New: The Hope of Something Better
Passage: Romans 6:1–6:4
New: The Hope of Something Better
March 23rd, 2008
Way of Grace Church
I. The Promise of a New You
"Discover the fountain of youth: Michigan Cosmetic Surgery Center and Skin Deep Spa. This new 10,000 square foot marvel of modern medicine is home to renowned cosmetic surgeon Dr. Michael Gray. We believe in changing with the times. And we have created a place where you can do the same. With everything from Cosmetic procedures and surgery, to non-invasive procedures and skincare products, now you can discover, a new you."
Interested? Listen to this description of a class offered by another organization:
"Look and feel your best! In this three-week class, you will learn how to reduce stress, spruce up your appearance, and boost your energy level. Week One: Setting Priorities. Week Two: Enhance Energy & Passion. Week Three: Beauty Inside & Out." The title of the class? Three Weeks to a New You.
How about this excerpt from a recent article:
"Who says you need a four-year degree to break into a new career? Certainly not Michelle Clark: she recently launched a booming graphic design career after a two-year school commitment...In fact, many jobs projected to be among the fastest growing by the Bureau of Labor Statistics (BLS) can be attained via two-year degrees." The title of the article? Two Years to a New You.
It's not hard to find people who are promising you "a new you". In fact, they seem to be everywhere. From cosmetic surgery to classes on life-management to continuing education, we are surrounded by opportunities for change.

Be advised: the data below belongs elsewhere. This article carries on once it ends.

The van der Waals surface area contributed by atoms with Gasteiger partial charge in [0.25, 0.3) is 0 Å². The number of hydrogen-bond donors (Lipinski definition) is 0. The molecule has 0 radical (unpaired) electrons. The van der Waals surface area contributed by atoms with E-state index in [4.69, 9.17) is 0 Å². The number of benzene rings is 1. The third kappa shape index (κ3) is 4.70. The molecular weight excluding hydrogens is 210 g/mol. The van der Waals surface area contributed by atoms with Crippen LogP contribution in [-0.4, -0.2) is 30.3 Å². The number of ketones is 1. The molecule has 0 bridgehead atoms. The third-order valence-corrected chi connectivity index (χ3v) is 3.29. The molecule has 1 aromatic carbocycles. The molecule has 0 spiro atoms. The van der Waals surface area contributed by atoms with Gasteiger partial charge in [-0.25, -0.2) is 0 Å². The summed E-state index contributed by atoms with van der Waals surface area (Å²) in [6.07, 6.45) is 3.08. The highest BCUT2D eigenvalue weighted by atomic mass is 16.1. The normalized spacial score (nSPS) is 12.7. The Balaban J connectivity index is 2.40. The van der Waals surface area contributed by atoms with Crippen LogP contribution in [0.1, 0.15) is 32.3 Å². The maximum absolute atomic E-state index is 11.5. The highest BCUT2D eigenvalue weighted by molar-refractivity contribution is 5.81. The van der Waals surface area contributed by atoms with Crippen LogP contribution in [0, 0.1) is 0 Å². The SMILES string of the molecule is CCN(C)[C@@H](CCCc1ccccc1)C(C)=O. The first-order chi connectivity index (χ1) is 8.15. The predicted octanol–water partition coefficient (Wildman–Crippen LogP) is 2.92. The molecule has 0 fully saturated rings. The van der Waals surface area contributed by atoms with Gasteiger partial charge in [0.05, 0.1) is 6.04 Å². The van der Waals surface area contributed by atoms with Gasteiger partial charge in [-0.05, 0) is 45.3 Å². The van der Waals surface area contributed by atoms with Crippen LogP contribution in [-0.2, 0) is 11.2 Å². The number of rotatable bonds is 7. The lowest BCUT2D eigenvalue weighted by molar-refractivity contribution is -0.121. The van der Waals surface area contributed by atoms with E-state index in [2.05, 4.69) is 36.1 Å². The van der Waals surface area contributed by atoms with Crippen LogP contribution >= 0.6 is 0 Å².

But why? Why is "a new you" so appealing? What is about it the "old you" that needs to be replaced or repaired or reconfigured or rejuvenated?
If there is any part of you this morning that recognizes your need for "a new you", then I have a great news. The promise of "a new you" is not empty. But that promise will not, I repeat, it will not be fulfilled by botox or a bachelor's degree. The intervention we need is far more radical.
Turn with me this morning to Romans 6:1-4. (page 942)
II. The Passage: "...We Who Died to Sin..." (6:1-4)
In Romans 6 we find the Apostle Paul writing to followers of Jesus Christ who lived in Rome, the capital of the Empire. This entire letter represents Paul's calling card to the church. You see, Paul had never been to Rome to visit the church. So this entire book is an explanation of the message that Paul was proclaiming all over the Roman world. It was a message for everyone, for Jews and for non-Jews, that is, for Gentiles.
Now, if we start at chapter 6, we're obviously coming in on the 2nd or 3rd act. Up to this point in the letter, Paul has been establishing some foundational truths about our real condition as human beings.
He tells us that even though we were made by a good and gracious God according to His image, our response as humans was to turn around and attempt to remake God according to our image.
This is how Paul described our condition in the first chapter of this letter:
...Although they knew God, they did not honor him as God or give thanks to him...(1:21)
The consequence of this shift from God-centeredness to us-centeredness or me-centeredness was a life filled with all of the things we see trumpeted on the nightly news and in the tabloids, things we have an easy time pointing out in others, but often struggle to see in ourselves: greed, violence, bitterness, unfaithfulness, indifference, confusion, despair, and so on.
The prophet Isaiah described it this way, "All of us like sheep have gone astray, each of us has turned to his own way" (53:6)
This basic broken condition is what the Scriptures call "sin". And because God is just, it is this condition that makes all of us guilty before God, that places all of us under his just sentence.
But listen to what Paul tells us in chapter 5: